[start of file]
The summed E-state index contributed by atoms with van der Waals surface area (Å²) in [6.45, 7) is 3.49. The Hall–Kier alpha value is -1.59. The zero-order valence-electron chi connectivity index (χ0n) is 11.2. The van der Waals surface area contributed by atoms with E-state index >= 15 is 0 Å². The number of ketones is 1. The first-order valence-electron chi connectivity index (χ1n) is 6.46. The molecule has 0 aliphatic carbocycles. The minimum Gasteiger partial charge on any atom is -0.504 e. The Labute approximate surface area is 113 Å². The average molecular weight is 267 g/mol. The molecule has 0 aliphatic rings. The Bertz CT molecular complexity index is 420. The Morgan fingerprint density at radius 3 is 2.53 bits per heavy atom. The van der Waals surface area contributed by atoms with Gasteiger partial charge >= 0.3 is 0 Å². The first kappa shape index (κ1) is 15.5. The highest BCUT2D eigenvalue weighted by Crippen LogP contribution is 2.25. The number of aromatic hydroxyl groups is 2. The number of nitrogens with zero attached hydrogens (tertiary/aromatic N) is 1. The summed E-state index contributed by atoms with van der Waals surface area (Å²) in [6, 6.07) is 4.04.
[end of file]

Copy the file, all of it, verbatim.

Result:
The summed E-state index contributed by atoms with van der Waals surface area (Å²) in [6.45, 7) is 3.49. The Hall–Kier alpha value is -1.59. The zero-order valence-electron chi connectivity index (χ0n) is 11.2. The van der Waals surface area contributed by atoms with E-state index >= 15 is 0 Å². The number of ketones is 1. The first-order valence-electron chi connectivity index (χ1n) is 6.46. The molecule has 0 aliphatic carbocycles. The minimum Gasteiger partial charge on any atom is -0.504 e. The Labute approximate surface area is 113 Å². The average molecular weight is 267 g/mol. The molecule has 0 aliphatic rings. The Bertz CT molecular complexity index is 420. The Morgan fingerprint density at radius 3 is 2.53 bits per heavy atom. The van der Waals surface area contributed by atoms with Gasteiger partial charge >= 0.3 is 0 Å². The first kappa shape index (κ1) is 15.5. The highest BCUT2D eigenvalue weighted by Crippen LogP contribution is 2.25. The number of aromatic hydroxyl groups is 2. The number of nitrogens with zero attached hydrogens (tertiary/aromatic N) is 1. The summed E-state index contributed by atoms with van der Waals surface area (Å²) in [6, 6.07) is 4.04.